With all due respect to Will’s think piece from yesterday, we’d like to explain why Joe Girardi should not consider leaving the Yankees after this season to succeed Lou Piniella as manager the Cubs. (Full disclosure: Some of these points may have also appeared in the comments section of Will’s post, because they’re just that obvious.)
The argument that Girardi might manage Chicago because he’s got a connection to the Cubs might hold water if Girardi were still employed by the Marlins or some other team with which he has no real history. But he’s got a long history with the Yankees. He spent four years in New York as a player, three times winning the World Series. Perhaps his greatest moment as a player came during this time: his triple off Greg Maddux in Game Six of the 1996 Fall Classic. He spent a year as Joe Torre’s bench coach. And while he may have been in the booth during the Steve Bartman game, he spent 2004 and 2007 providing analysis in the YES booth. If you’re counting, that’s six seasons in Chicago, and seven in some capacity in New York — without even counting his three years as manager.
But let’s say, for argument’s sake, he left for Chicago, because he’s from the area, or whatever. Winning the World Series in Chicago wouldn’t make him the symbol of the long-awaited title; it would make him Terry Francona, a beloved champion in Boston, but one who’s below Papi, Manny, and Pedro on the Boston Legends of the Aughts Scale. (We believe he’s somewhere between Curt Schilling and Nelson de la Rosa on said scale.) Because if Chicago wins the World Series, it won’t be Girardi on the cover of Time; it’ll be whichever players the Cubs buy with all that money they’re supposedly going to spend. Which, by the way, will surely be less than the Yankees are willing to spend. This isn’t like the LeBron James–to-the-Knicks debate: Girardi’s a fine manager, but he wouldn’t be considered a savior. He’d be the manager of the saviors. After all, who’s the bigger legend in New York: Mark Messier or Mike Keenan?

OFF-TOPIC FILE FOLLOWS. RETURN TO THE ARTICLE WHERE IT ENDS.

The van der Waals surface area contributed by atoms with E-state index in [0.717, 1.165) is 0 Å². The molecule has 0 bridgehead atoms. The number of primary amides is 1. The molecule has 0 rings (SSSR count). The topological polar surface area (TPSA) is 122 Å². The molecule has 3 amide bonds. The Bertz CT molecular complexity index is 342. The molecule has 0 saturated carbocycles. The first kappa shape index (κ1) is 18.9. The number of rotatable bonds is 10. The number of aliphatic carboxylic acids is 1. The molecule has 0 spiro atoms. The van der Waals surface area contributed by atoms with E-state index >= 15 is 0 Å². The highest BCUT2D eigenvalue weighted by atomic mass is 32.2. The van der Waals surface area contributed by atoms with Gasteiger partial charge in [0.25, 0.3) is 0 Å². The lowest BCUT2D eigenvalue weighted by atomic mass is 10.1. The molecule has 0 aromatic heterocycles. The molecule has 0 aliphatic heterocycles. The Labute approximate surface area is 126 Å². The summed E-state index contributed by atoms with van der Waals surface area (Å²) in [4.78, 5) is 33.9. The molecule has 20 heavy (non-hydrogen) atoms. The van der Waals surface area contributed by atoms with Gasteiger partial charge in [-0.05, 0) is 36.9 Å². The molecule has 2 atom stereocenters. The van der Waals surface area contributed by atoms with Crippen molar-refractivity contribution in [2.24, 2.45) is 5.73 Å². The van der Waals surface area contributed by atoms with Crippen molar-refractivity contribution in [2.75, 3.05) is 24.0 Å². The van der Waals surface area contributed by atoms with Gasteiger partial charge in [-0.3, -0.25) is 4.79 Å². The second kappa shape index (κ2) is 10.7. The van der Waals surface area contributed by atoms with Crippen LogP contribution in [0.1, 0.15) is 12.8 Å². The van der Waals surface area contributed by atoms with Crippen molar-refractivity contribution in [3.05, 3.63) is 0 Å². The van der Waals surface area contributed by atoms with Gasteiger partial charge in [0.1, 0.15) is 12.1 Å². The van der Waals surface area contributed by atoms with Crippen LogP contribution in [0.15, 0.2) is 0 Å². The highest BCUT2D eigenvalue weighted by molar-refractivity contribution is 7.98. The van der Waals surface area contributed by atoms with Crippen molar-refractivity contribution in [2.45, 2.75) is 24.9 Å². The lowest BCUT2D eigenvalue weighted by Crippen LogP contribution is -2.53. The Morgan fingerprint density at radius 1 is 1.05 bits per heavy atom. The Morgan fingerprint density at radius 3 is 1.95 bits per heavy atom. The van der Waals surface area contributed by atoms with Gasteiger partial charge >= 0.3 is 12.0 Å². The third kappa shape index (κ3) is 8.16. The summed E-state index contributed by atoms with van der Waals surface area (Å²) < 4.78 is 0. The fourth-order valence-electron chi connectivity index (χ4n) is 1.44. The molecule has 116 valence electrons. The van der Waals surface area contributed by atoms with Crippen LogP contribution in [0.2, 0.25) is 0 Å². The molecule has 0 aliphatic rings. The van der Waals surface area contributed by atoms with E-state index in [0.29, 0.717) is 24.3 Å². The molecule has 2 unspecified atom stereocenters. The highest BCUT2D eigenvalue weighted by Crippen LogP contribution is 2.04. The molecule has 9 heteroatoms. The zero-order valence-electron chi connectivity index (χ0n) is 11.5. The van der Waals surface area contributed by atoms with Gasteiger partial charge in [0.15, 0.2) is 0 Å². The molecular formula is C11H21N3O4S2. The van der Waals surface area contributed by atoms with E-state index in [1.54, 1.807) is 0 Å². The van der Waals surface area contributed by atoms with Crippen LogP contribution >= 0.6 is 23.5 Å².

Would it take four titles in New York to equal the legacy of Joe Torre, to enter the Pantheon of Great Yankee Managers? Perhaps. But Girardi, 45, has one in the books already, and the Yankees don’t fire managers like they used to. He’s on good terms with management, and it doesn’t make sense to leave for a worse situation simply because one day, under different circumstances, maybe that will change. If he wants to chase a lasting legacy, he can do that right here. Chicago’s a fine baseball town, sure. But so is New York, even though we — gasp! — play our games at night.